The Saudi and Iranian Foreign Ministers met on the sidelines of a gathering of foreign dignitaries in Beirut on Sunday, there to see Lebanon's parliament elect army commander General Michel Suleiman as the country's president in a long-delayed vote.
Representatives from both sides of the Middle East's Sunni-Shiite divide came: the foreign ministers of Syria and Iran, which support Hezbollah, and Saudi Arabia, a strong backer of the government.
"I had a very important meeting with the Lebanese President and we had an excellent exchange and our relations are well," Iranian Foreign Minister, Manochehr Mottaki, told reporters after the meetings.
Suleiman was greeted by a standing ovation from lawmakers and visiting dignitaries, as he arrived to be sworn in as the country's president.
Celebratory gunfire reverberated across the capital as news of Suleiman's election was announced, and hundreds broke out in cheers and dancing in the main square as they watched the vote on a giant screen.
The Hezbollah-led opposition and Western-backed government agreed last week to elect Suleiman as part of their deal to end an 18-month political crisis.
The presidential vote had been postponed 19 times since November when the last president, Emile Lahoud, left office.
Suleiman, a compromise candidate, ran unopposed.
He won 118 votes of the 127 living members of the legislature, according to parliament speaker Nabih Berri.
There were six blank ballots.
Two legislators voted for one-time presidential hopefuls and one was in the name "Rafik Hariri and the martyred legislators" - a reference to the slain former prime minister and five other lawmakers killed in bombings in the last three years.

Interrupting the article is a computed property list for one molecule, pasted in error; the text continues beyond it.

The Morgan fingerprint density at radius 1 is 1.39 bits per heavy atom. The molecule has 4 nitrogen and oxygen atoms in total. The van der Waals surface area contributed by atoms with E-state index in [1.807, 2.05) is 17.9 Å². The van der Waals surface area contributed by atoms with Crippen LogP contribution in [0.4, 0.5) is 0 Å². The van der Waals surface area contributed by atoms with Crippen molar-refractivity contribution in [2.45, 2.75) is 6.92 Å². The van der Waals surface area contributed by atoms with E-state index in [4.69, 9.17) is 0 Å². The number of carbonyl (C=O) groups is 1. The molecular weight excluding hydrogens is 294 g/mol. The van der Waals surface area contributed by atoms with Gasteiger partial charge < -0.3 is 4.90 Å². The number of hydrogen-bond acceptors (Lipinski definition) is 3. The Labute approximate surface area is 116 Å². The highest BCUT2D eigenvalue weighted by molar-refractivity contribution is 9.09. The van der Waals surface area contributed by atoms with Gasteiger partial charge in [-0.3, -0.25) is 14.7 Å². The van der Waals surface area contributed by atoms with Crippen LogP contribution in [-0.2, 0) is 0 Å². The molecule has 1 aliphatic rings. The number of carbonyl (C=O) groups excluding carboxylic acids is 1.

After the vote, the new president was sworn in.
In his first speech, Suleiman had words to comfort both the Hezbollah-led opposition and the Western-backed government.
Suleiman called for a close relationship with neighbouring Syria, a major state supporter of Hezbollah which dominated Lebanon for almost three decades.
But he also backed the international tribunal to try killers of former Prime Minister Rafik Hariri, a position aligned with the government's.
The Arab-mediated agreement reached on Wednesday in Qatar ended a standoff that had paralyzed Lebanon's government before boiling over into some of the worst internal violence since the 1975-1990 civil war.
It left at least 67 dead and 200 wounded.
Though the deal was a major victory for Hezbollah, most Lebanese appeared happy that the shadow of war had been lifted, at least for now.
Suleiman's election is expected to add to political stability - he has pledged to strengthen "reconciliation and understanding" among rival factions.